Regarding the failure to protect from his cellmate claim, the Seventh Circuit case Babcock v. White, 102 F.3d 267, 270 (7th Cir. 1996) is persuasive. The Seventh Circuit considered whether an inmate "who was not assaulted by, and who is no longer at risk from, fellow inmates may nevertheless maintain a . . . claim for money damages based solely on prison officials' past failure to take measure to protect the prisoner . . .." Id. In Babcock, the plaintiff was threatened by members of the Mexican Mafia, but never physically attacked. Id. The court concluded, "it is the reasonably preventable assault itself, rather than any fear of assault, that gives rise to a compensable claim under the Eighth Amendment." Id. at 272 (internal citation omitted).

In the present case, plaintiff does not allege he was attacked by the cellmate. Plaintiff asked Sergeant Sosa to separate him from his cellmate, who was acting bizarrely and making threats. Sergeant Sosa removed the cellmate but Officer Wilson returned the cellmate to plaintiff's cell. While the cellmate was still handcuffed, plaintiff pinned the cellmate against the door to prevent Officer Wilson from uncuffing him. Officer Wilson asked the tower officer to open the cell, removed the cellmate, and pepper-sprayed plaintiff. The cellmate was rehoused. At no point did plaintiff suffer a "reasonably preventable assault" and his fear of the potential assault does not give rise to a compensable Eighth Amendment claim.

Additionally, plaintiff failed to adequately allege Sergeant Sosa failed to protect him from Officer Wilson. Plaintiff has not alleged Sergeant Sosa knew of a substantial risk of serious harm and disregarded that risk by failing to take reasonable measures to abate it. Further, plaintiff has not alleged Sergeant Sosa was in a position to prevent the alleged attack. Lacking this allegation of deliberate indifference, plaintiff's claim fails.

B. Excessive Force Claim

The unnecessary and wanton infliction of pain violates the Eighth Amendment. Hudson v. McMillian, 503 U.S. 1, 5 (1992) (citations omitted). For excessive force claims, plaintiff must allege the officers applied the force "maliciously or sadistically" and not "in a good-faith effort to maintain or restore discipline." Id. at 7. To determine whether this standard is met, courts consider five factors:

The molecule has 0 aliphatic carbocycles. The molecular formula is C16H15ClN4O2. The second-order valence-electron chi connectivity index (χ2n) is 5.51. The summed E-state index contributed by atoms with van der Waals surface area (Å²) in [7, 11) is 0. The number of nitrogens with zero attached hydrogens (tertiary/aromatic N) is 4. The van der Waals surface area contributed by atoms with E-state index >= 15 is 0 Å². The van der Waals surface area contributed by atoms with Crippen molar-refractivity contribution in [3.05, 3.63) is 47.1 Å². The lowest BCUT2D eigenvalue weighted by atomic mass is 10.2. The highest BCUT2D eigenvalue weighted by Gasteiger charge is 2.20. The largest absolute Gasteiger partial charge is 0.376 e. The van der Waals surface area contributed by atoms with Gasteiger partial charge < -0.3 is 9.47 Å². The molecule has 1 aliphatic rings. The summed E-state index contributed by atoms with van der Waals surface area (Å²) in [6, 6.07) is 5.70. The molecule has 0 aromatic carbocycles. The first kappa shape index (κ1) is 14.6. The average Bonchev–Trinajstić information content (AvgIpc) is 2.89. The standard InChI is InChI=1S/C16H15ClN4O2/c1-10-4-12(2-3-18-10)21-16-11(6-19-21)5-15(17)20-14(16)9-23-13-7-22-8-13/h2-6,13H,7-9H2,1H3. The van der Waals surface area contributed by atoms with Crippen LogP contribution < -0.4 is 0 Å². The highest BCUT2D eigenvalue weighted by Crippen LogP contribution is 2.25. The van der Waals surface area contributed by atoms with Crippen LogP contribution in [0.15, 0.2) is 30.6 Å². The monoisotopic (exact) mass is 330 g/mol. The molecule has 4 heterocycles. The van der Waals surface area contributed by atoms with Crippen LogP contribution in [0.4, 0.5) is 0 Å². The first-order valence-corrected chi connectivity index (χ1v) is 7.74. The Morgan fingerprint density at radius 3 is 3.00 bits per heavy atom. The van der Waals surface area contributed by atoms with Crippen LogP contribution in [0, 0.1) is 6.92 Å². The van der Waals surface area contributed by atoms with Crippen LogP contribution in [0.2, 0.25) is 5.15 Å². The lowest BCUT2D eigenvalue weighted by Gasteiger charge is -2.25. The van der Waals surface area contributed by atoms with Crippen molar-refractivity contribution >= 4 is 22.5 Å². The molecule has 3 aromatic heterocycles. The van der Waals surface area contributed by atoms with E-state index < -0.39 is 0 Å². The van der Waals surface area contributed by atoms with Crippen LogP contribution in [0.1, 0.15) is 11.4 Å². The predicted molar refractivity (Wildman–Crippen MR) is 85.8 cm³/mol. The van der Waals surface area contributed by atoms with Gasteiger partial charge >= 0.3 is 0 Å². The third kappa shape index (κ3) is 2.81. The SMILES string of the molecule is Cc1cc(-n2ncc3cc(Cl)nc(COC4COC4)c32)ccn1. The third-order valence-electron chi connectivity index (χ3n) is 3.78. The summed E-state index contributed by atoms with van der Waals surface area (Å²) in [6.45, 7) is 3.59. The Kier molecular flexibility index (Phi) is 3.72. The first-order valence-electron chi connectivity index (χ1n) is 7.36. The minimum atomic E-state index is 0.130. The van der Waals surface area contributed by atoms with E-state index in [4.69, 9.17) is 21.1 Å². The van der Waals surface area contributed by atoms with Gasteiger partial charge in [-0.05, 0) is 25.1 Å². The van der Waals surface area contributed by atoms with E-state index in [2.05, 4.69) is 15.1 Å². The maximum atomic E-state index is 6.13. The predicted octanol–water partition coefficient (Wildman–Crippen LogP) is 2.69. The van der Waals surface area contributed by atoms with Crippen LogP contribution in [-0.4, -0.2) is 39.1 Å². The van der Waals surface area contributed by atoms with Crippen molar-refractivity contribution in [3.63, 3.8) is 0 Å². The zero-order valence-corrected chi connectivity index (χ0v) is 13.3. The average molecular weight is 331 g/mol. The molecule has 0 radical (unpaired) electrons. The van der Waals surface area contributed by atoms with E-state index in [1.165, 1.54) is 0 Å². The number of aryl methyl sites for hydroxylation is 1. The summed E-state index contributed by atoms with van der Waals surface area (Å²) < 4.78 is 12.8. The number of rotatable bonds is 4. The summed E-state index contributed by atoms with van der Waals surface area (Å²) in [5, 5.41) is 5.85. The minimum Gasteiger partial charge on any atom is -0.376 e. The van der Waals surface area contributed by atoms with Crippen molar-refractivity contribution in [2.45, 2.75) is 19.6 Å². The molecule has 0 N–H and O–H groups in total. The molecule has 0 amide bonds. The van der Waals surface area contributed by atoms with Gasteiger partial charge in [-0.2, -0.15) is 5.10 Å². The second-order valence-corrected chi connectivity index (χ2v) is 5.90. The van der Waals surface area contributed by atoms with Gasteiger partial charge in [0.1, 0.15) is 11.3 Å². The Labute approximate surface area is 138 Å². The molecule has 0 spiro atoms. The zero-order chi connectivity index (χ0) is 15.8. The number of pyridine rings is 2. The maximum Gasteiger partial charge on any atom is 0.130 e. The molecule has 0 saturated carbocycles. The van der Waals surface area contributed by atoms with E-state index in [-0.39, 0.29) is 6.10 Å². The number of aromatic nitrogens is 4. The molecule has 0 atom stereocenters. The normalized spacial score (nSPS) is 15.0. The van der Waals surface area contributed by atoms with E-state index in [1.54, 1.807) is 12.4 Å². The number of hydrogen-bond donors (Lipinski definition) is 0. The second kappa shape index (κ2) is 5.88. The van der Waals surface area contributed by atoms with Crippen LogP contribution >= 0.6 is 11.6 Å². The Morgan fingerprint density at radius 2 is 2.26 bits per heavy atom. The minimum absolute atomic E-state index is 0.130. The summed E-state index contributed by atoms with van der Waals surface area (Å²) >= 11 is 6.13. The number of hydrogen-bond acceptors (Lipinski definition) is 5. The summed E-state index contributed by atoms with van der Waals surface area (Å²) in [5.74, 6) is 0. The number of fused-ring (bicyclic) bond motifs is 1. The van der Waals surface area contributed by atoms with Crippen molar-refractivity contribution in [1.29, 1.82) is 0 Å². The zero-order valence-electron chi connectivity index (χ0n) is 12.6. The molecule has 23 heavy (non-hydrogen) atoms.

(1) the need for application of force; (2) the relationship between the need and the amount of force used; (3) the perceived threat; (4) efforts to temper the severity of the response to the threat; (5) and the extent of injury inflicted. Hudson, 503 U.S. at 7; Whitley v. Albers, 475 U.S. 312, 321 (1986).

Weighing the five factors, the Court finds the pepper spraying was a good-faith effort to maintain or restore discipline. First, Officer Wilson needed to apply force because plaintiff was assaulting a fellow inmate, the fellow inmate was handcuffed, and plaintiff refused to follow orders. Second, pepper spray is a painful but proportional response to a physically assault. Third, the perceived threat was the danger of an unrestrained inmate accosting a handcuffed prisoner. Fourth, it is unclear if Officer Wilson attempted to temper the severity of the response to the threat. Fifth, plaintiff alleges a temporary burning sensation affecting his eyes and skin, but no lasting damage. Under these factors, plaintiff fails to allege a malicious or sadistic application of force. Therefore, the Court dismisses plaintiff's excessive force claim.

C. First Amendment Retaliation Claim

Of fundamental import is a prisoner's First Amendment right to "pursue civil rights litigation in the courts." Schroeder v. McDonald, 55 F.3d 454, 461 (9th Cir.1995). "The prohibition against retaliatory punishment is 'clearly established law.'" Pratt v. Rowland, 65 F.3d 802, 806 (9th Cir. 1995). Within the prison context, a First Amendment retaliation claim entails five basic elements: "(1) a state actor took some adverse action against an inmate (2) because of (3) that prisoner's protected conduct, and that such action (4) chilled the inmate's exercise of his First Amendment rights and (5) the action did not reasonably advance a legitimate correctional goal." Rhodes v. Robinson, 408 F.3d 559, 567-68 (9th Cir. 2005). The proper inquiry is "whether an official's acts would chill or silence a person of ordinary firmness from future First Amendment activities." Id. at 568 (quoting Mendocino Environmental Center v. Mendocino County, 192 F.3d 1283, 1300 (9th Cir. 1999)).

In the present case, plaintiff has adequately alleged a retaliation intended to chill his access to the administrative process or the courts. Plaintiff has alleged (1) Officer Wilson threatened plaintiff after the incident and later removed the majority of food from plaintiff's dinner tray, (2) because of (3) plaintiff's right to court access. Further, (4) deprivation of food would chill the speech of a person of ordinary firmness and (5) this alleged deprivation had no reasonable correctional goal other than chilling of speech. Accordingly, plaintiff may maintain his First Amendment Retaliation Claim.


For the foregoing reasons, the Court DISMISSES WITHOUT PREJUDICE plaintiff's Eighth Amendment failure to protect claim and his Eighth Amendment excessive force claim. However, the Court DENIES defendants' motion to dismiss plaintiff's retaliation claim. Plaintiff may amend his complaint to cure the noted deficiencies within 28 days of the filing of this order. If Plaintiff chooses to amend, he must reallege all claims against all defendants or they will be waived.